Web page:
Many years prior to the attack on the US Navy that marks the beginning of World War II for the United States, the Empire of Japan had invaded China. This war of occupation was a massive effort on the part of Japan’s military, involving more than 2 million troops at its height. When the war spread into the Pacific in 1941, the siphoning off of seasoned troops to fight on the new front presented a significant logistical problem of the Imperial Army – how could it maintain the necessary troop strength in China while also fighting the Americans? The answer was to increase the use of native Chinese troops under a series of puppet governments – between 500,000 and 900,000 men. Many of these men were undoubtedly poorly trained and poorly equipped, but the could at least perform duties like guarding railroads, thus freeing up the more skilled and experienced Japanese troops for places they could be more effectively used.
Poorly equipped or not, these Chinese soldiers would need some sort of guns. Arms captured from the enemy Nationalists and the KMT were one way Japan could cheaply arm them, but more was required. At some point (we are not sure exactly when), five Chinese manufacturing concerns began to manufacture rifles for the Japanese to issue to Chinese troops. These rifles were basically copies of the Type 30 Arisaka carbine (aka “hook safety”) but chambered for the 8mm Mauser cartridge. The 8mm was a common cartridge in China at the time, and its use would have made good logistical sense for the Japanese to provide (the Japanese controlled arsenal at Tientsin manufactured both 6.5mm Japanese and 8mm Mauser ammunition for many years during the war).
This first set of rifles is known to the collecting community as the North China Type 30 (you can see another good set of photos of one here), although it is not known what the rifle’s official Japanese designation was – there are very few records available regarding these guns, and much of the history is supposition based on the characteristics of documented rifles. The North China Type 30 was a reasonably high quality rifle – the workmanship was not as good as the Japanese homeland arsenals, but it was not a “last ditch” rifle, so to speak. It had a flip-up ladder sight like the true Type 30, and the receiver was marked with the emblem of a cherry blossom (not the Imperial chrysanthemum). In total, an estimated 38,500 of these North China Type 30 carbines were made (all carbines; no full length rifles).
By 1944, it appears that the need to supply Japanese troops in northern China had become more urgent than supplying the Chinese puppet troops, and these Chinese concerns that had been making the North China Type 30 changed their tooling up to make the North China Type 19 instead. This was a more modern Type 38 copy, chambered for the 6.5mm Japanese cartridge. While 8mm was easily available in China, official Japanese Army supplies did not use it – the 6.5mm had always been the predominant cartridge used in Chinese fighting (the 7.7mm saw much more use in the Pacific than in China). Despite being copied from the Type 38 carbine, the North China Type 19 retained a distinctive “pot belly” stock design. They also had the same cherry blossom crest on the receiver, although it was now paired with a series of 5 kanji that translate to “North China Type 19” (hoku – ushi – shiki – ichi – ku).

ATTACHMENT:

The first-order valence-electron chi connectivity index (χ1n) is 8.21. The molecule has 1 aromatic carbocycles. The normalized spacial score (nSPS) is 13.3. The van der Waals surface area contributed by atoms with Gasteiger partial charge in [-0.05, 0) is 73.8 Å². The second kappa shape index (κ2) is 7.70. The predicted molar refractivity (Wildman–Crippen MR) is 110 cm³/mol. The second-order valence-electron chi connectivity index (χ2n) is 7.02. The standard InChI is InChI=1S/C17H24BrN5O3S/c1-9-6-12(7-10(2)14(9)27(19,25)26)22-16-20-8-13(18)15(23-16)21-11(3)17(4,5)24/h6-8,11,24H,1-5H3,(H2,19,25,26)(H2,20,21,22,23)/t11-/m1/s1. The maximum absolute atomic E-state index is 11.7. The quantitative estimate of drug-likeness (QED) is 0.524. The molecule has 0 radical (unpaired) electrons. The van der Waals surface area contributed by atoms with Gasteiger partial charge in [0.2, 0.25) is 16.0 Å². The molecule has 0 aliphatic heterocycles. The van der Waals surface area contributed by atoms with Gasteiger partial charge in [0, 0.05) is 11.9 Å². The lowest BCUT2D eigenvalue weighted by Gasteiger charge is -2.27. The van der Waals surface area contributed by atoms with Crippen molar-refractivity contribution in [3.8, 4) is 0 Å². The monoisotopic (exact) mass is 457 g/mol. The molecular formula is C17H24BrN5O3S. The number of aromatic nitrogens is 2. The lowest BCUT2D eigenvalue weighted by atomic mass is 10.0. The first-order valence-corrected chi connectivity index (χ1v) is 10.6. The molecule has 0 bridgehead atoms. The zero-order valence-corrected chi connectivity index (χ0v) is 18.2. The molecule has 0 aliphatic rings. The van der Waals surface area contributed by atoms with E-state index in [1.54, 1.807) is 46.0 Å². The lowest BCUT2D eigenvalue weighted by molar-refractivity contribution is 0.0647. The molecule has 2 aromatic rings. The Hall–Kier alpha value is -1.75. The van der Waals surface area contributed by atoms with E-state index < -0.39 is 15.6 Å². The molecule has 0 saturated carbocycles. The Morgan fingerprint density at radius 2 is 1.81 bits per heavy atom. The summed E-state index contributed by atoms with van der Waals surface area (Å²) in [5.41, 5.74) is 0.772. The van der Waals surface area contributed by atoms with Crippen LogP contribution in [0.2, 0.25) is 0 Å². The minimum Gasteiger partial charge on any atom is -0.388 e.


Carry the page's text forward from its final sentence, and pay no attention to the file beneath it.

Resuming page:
While the Type 30 copies appear to have been fairly uniform in construction, the Type 19 shows significant degradation as the war neared its end. The best quality North China Type 19 rifles have flip-up ladder sights, typical sling swivels, a blued finish, and knurled safety knobs. Others, however, show all the same cost-reducing modifications that are seen on late Type 99 Arisakas. We have a set of photographs of a very late example below, which has a flat safety, crude fixed rear notch sight, wooden buttplate, no sling swivels, and overall very crude workmanship. The finish on this rifle is in fact just a coat of black paint – it is in remarkably good condition, but you can see where bits have flaked off in some of the photos.
Like some typical Arisakas, this Type 19 exhibits both a serial number on the receiver sidewall and a 3-digit assembly number on the significant parts. The serial number and assembly number are not related, and so this should not be mistaken for a mismatched gun. Here are the numbered parts on this particular example:
Little else is known about the North China Type 19, including exactly who made them and where (the best guess right now is Beijing), how many were made, who they were issued to, and so on. Considering the chaos in China from fighting the Japanese and then a civil war, it is unlikely that we will ever find definitive records on these rifles. They are quite rare in the US, and typically command substantial prices if sellers know what they are.
Allan, White, and Zelinski. The Early Arisakas. AK Enterprises, Palm Coast FL, 2006. Frank Allan also has written a massive book on the Type 38 which I have not yet acquired, but which does include a section on the North China Type 19. It can be ordered direct from the author at Castle-Thunder.com.